“If your baby has reflux, the discomfort can make it difficult for them to sleep, let alone all night. If your baby is not gaining weight well, it also may be medically advised to wake them more often at night for feeds, meaning they don’t sleep through the night,” she explains. If your little one is experiencing either of these issues, contact your Pediatrician for the best solution.
Environmental Reasons Baby Won’t Sleep Through the Night
Just like adults, your baby’s environment and bedtime routine can impact whether or not they sleep through the night. Noise, light and temperature are all environmental factors that can prevent your little one from a good night’s sleep.
To mitigate these disrupters, Carolynne recommends checking the below before baby’s bedtime:
- Check their room temperature: “Too hot or too cold may cause your baby to wake up uncomfortable. The ideal sleep temperature for a baby’s room is 68-72 degrees Fahrenheit,” Carolynne says.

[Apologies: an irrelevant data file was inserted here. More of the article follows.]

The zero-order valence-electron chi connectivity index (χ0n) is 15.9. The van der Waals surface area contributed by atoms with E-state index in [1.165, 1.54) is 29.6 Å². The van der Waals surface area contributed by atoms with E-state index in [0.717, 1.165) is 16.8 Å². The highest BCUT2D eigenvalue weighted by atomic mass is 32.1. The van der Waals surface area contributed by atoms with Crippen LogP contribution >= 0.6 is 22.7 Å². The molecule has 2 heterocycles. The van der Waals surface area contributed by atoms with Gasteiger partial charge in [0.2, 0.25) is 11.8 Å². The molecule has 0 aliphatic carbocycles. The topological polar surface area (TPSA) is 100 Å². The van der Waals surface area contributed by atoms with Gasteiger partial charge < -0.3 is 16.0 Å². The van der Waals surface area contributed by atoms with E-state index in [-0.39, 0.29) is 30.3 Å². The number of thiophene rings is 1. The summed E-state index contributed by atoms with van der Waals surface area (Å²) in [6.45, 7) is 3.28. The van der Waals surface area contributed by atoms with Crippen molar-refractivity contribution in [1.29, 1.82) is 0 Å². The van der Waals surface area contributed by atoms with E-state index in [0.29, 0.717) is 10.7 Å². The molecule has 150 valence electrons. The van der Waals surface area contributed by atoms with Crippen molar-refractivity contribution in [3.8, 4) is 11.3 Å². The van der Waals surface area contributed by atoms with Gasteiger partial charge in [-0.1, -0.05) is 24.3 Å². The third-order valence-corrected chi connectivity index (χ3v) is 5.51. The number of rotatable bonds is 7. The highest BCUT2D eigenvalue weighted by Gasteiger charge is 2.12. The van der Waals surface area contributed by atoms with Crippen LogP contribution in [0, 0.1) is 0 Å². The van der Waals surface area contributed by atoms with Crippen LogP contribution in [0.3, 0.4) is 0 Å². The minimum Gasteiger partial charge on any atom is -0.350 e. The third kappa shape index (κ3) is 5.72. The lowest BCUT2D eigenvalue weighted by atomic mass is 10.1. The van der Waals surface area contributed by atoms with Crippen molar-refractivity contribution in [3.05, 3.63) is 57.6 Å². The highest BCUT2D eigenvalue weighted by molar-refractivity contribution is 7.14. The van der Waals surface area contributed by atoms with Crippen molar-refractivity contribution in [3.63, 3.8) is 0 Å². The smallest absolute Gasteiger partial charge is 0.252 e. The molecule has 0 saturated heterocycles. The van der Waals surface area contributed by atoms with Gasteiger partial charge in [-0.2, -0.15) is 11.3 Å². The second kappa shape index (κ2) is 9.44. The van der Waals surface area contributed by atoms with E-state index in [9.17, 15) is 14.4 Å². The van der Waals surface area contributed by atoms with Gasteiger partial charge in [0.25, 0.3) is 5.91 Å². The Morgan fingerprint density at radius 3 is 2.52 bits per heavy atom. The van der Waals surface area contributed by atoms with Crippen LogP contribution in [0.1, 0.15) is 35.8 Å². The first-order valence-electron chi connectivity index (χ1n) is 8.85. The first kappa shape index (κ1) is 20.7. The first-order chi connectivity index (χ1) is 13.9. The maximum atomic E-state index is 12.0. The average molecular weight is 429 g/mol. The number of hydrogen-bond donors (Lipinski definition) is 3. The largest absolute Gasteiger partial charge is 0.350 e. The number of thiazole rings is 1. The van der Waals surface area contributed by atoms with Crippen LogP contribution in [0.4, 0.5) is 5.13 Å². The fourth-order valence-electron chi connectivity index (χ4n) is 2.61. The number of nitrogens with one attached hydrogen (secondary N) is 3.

- Make sure the room is dark: “You also want to make sure the room is very dark, particularly in the early morning hours—even a crack of light at 5 a.m. can make some babies think it’s morning. Invest in some good blackout shades to prevent this,” she recommends.
- Limit noise: Carolynne suggests a white noise machine for baby’s room. “Not only can this cover-up sounds in your house so a sudden noise doesn’t wake them, but it can also remind them of the sound when they were in the womb, which can help comfort them for sleep.”
What if My Baby Won’t Sleep On Their Back?
“Placing your baby on their back is the safest way for them to sleep,” says Carolynne. “You should not be placing your baby in their crib on their stomachs or sides.” Having baby sleep on their back is the best way to prevent infant sleep-related deaths like SIDS (Sudden Infant Death Syndrome).